A broken promise at Gibbs High?
Second update at 2:21 p.m. Thursday: The district emailed a response to us this afternoon. We included it at the end of the post.
Update at 2:39 p.m.: PCTA-PESPA executive director Marshall Ogletree emailed us additional comments this afternoon, which we've attached at the end of the post.
Gibbs High teachers got 17 percent pay hikes this year. The principal is getting a $5,000 bonus. The assistant principals are getting $2,000 extra.
The paraprofessionals and secretaries? Not so much.
They’re fuming - and blaming Pinellas Superintendent Julie Janssen.
Gibbs support staff say Janssen promised them extra pay – just like she did for the teachers - and then reneged. Many are getting paid an extra half hour per day at their usual rate, but they are not getting a bonus or a deal like the teachers.
“What would the school do if we didn’t show up? Would it run?” office clerk Donna Hearn, the representative at Gibbs for the support workers union, told The Gradebook. “So why aren’t we important?”
The school has 33 workers in the unit represented by the Pinellas Education Support Personnel Assocation, said Marshall Ogletree, who is executive director of both that union and the teachers union. Other Gibbs employees in plant maintenance and the cafeteria are represented by a third union.
Just before the holiday break, Ogletree sent district officials written statements from six support employees that detailed what they heard when Janssen met with Gibbs staff in August.
According to them, Janssen told staff that because the school was now under increased state oversight, its employees would have to put in more time. But the extra work would come with a $1,000 retention bonus and a 15 percent pay raise, she said.
When a support worker asked during the meeting if support staff would also get that deal, Janssen said yes, it would be across the board, according to the statements.
The Gradebook emailed the district yesterday morning, asking why support staff were not given the extra money as promised. As of 6:30 p.m. last night, we did not get a reply. If we do, we’ll add it to this post.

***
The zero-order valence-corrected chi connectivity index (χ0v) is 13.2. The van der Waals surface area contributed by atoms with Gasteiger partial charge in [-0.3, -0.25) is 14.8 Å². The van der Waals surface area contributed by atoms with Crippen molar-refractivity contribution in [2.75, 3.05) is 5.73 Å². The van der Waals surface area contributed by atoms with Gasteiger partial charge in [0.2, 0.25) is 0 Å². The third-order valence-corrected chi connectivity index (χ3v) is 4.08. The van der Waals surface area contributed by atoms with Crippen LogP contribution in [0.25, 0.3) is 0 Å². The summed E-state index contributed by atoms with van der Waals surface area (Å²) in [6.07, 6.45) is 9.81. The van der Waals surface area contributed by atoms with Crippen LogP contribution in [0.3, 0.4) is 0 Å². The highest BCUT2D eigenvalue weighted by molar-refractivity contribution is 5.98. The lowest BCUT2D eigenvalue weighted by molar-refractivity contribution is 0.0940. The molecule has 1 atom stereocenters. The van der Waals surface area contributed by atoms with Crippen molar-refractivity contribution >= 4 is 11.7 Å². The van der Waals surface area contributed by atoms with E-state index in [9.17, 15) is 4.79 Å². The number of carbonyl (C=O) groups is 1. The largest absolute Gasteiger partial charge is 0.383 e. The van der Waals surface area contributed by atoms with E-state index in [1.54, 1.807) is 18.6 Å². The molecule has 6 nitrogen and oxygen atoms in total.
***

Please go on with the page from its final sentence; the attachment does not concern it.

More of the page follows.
After bargaining with the district, Gibbs teachers received a 17 percent pay hike in return for working an extra hour and teaching an extra period.
Hearn said the district would not bargain with PESPA. She said legal action would cost too much.
The support workers’ “faith in the district has been shaken,” Ogletree wrote in an email to district officials. “I feel that some economic consideration by the district is important especially in light of the administration getting even greater incentives than $1,000.”
He continued: “On another note, I certainly hope all staff are included in the A+ money. I know statute directs those funds and outlines the decision process but this would be a second ‘insult’ to this group of dedicated employees.”
Update: Ogletree emailed the following additional information to The Gradebook this afternoon: "The district argued that we did not bargain because hourly employees will be paid for the hours they work and in accordance to the Fair Labor Standards Act. PESPA ensured that this was applied to every PESPA member. A few members were given job upgrades because they were doing additional tasks."
"The only remaining issue has been the bonus given teachers and administrators through the SIG grant. We investigated whether or not the district engaged in an Unfair Labor Practice (ULP) but even if successful there was no financial remedy. The cost of legal action made no sense when the outcome, at best, was a slap on the wrist for the district. The decision was not made due to the fiscal issue but the prudence of going further in the process. The hearing officer would have to judge whose testimony was more credible. I was not at the meeting so have no firsthand information about words chosen by the Superintendent but district officials did not agree with our PESPA members."
Second update: District spokeswoman Andrea Zahn emailed this response to The Gradebook a little bit ago: "Dr. Janssen's comments were directed to instructional staff members at Gibbs High School about an intent to bargain extra compensation for extra work in support of the Principal's turnaround efforts. Several educational support personnel who were in attendance understood Dr. Janssen's comments to applied to them, and understood that a commitment was being made without regard to the collective bargaining process that has been in place in this district for years."
"The protocol for bargaining in this district is well-established. The Superintendent does not bargain directly - her representative does so along with a number of committee members. Tentative agreements are reached with union counterparts and those tentative agreements are presented to the school board and union membership for ratification."
"Other district officials in attendance attest to the fact that the only assurance Dr. Janssen gave was to bargain extra compensation for extra work."